NSF Summer School on Programming Languages Registration Open
For the fifth year in a row, graduate students, professors, software professionals and others from all over the world will gather in Eugene to hear about the latest research in formal software verification techniques. Each year, the UO attracts between 30 and 60 participants in a ten-day summer school on formal methods in computer science. The school showcases speakers from academia and industry from Europe and North America. Set to convene in mid-July, the school is now accepting applications for participants at its web site.
The summer school was originally founded by Prof. Zena Ariola in the summer of 2002 with the title "Proofs-as-Programs". The original school featured speakers from Italy, France, the Netherlands, Canada, and the US, representing eight Universities, a non-profit research institute, and a major computer chip manufacturer, who came to talk about the Curry-Howard Isomorphism and its relationship to formal methods of program verification. Each year since then, the summer schools have featured equally diverse panels of speakers on topics of formal methods in security and reliability. The topic for July 2006 will be Language-Based Techniques for Concurrent and Distributed Software.
Although founded by Prof. Ariola, the summer school is being run by Prof. Jeff Foster, from University of Maryland, College Park, and Prof. Dan Grossman, from University of Washington. Prof. Foster was a presentor in 2004 and 2005, and so enjoyed the experience that he convinced Prof. Grossman to continue the school while Prof. Ariola is on sabbatical in Italy. "The summer school is a lot of fun for the students, and it's a great opportunity for them to learn about cutting-edge research is a relaxed, collegial atmosphere," Prof. Foster said.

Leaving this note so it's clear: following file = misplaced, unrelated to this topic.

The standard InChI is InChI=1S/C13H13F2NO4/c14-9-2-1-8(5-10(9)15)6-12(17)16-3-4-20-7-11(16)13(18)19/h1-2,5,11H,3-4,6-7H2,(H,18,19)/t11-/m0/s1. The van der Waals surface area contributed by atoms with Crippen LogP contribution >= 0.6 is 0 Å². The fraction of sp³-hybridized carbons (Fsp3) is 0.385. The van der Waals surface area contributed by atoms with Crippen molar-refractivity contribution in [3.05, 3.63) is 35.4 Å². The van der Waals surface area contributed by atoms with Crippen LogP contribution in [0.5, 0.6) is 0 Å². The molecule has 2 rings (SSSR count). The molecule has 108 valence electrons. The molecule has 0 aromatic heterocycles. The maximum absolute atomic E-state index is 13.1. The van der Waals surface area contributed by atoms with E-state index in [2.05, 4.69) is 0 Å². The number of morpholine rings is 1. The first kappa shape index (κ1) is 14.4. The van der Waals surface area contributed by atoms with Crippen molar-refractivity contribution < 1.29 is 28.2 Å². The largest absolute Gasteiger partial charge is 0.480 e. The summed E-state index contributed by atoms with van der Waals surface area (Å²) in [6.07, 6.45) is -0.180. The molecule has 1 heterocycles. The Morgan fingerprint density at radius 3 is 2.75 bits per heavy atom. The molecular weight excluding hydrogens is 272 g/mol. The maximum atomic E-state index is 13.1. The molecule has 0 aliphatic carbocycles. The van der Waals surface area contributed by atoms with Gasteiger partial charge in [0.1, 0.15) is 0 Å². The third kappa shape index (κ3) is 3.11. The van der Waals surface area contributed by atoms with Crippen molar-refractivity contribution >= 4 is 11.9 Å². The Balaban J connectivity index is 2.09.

This year as in the past, students can obtain grant money to cover their expenses in attending the summer school. The event has been sponsored every year by the National Science Foundation , and the organizers expect that to continue. Also this year, ACM Sigplan , the special interest group for programming languages, is returning as a sponsor. Prof. Ariola said, "I think the sponsorship money is really important. Without it, we would not have the diversity of attendees that has been so valuable to the learning atmosphere in the past." The participants have been approximately 50% Americans and 50% from elsewhere in the World. "I like the idea of giving our students the opportunity to share ideas with students from literally everywhere," Ariola said. "There aren't many learning venues like this."
While they are in Oregon, the participants take advantage of everything Eugene has to offer. Jim Allen, a research assistant at UO and native Oregonian, has handled the local arrangements for the group. "I look forward to planning our Sunday off from lecture," he said. "I get to find a good hiking spot like Sutton Creek, Salt Creek Falls, or Crater Lake where I can show off our beautiful landscapes. Of course, I also get to take them to great Eugene spots like Sam Bond's Garage and Renny's Landing."